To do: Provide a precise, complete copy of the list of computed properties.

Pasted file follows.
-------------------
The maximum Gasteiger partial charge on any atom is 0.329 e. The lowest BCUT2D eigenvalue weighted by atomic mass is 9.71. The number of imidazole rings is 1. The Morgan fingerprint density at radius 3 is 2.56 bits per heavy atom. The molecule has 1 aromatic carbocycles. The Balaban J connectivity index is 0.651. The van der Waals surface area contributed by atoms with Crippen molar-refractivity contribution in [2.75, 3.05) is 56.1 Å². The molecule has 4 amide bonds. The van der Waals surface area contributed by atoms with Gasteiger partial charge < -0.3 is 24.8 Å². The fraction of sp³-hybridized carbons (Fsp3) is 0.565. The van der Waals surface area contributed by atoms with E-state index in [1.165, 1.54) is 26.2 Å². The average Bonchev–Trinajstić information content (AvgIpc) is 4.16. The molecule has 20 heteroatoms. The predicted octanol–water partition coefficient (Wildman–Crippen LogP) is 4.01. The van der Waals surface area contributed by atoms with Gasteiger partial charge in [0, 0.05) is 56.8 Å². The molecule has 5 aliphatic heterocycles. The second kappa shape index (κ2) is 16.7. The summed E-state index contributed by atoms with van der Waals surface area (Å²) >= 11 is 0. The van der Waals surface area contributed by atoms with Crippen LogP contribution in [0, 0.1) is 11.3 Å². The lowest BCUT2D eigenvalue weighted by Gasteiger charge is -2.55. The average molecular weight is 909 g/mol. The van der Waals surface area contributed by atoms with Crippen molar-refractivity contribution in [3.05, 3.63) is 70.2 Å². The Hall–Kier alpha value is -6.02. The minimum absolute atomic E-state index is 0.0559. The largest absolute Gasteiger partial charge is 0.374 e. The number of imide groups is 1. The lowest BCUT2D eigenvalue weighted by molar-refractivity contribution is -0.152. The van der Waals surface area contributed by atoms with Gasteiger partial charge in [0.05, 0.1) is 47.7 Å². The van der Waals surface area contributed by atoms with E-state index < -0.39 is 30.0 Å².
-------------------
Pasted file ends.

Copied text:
The maximum Gasteiger partial charge on any atom is 0.329 e. The lowest BCUT2D eigenvalue weighted by atomic mass is 9.71. The number of imidazole rings is 1. The Morgan fingerprint density at radius 3 is 2.56 bits per heavy atom. The molecule has 1 aromatic carbocycles. The Balaban J connectivity index is 0.651. The van der Waals surface area contributed by atoms with Crippen molar-refractivity contribution in [2.75, 3.05) is 56.1 Å². The molecule has 4 amide bonds. The van der Waals surface area contributed by atoms with Gasteiger partial charge < -0.3 is 24.8 Å². The fraction of sp³-hybridized carbons (Fsp3) is 0.565. The van der Waals surface area contributed by atoms with E-state index in [1.165, 1.54) is 26.2 Å². The average Bonchev–Trinajstić information content (AvgIpc) is 4.16. The molecule has 20 heteroatoms. The predicted octanol–water partition coefficient (Wildman–Crippen LogP) is 4.01. The van der Waals surface area contributed by atoms with Gasteiger partial charge in [0, 0.05) is 56.8 Å². The molecule has 5 aliphatic heterocycles. The second kappa shape index (κ2) is 16.7. The summed E-state index contributed by atoms with van der Waals surface area (Å²) >= 11 is 0. The van der Waals surface area contributed by atoms with Crippen LogP contribution in [0, 0.1) is 11.3 Å². The lowest BCUT2D eigenvalue weighted by Gasteiger charge is -2.55. The average molecular weight is 909 g/mol. The van der Waals surface area contributed by atoms with Crippen molar-refractivity contribution in [3.05, 3.63) is 70.2 Å². The Hall–Kier alpha value is -6.02. The minimum absolute atomic E-state index is 0.0559. The largest absolute Gasteiger partial charge is 0.374 e. The number of imide groups is 1. The lowest BCUT2D eigenvalue weighted by molar-refractivity contribution is -0.152. The van der Waals surface area contributed by atoms with Gasteiger partial charge in [0.05, 0.1) is 47.7 Å². The van der Waals surface area contributed by atoms with E-state index < -0.39 is 30.0 Å².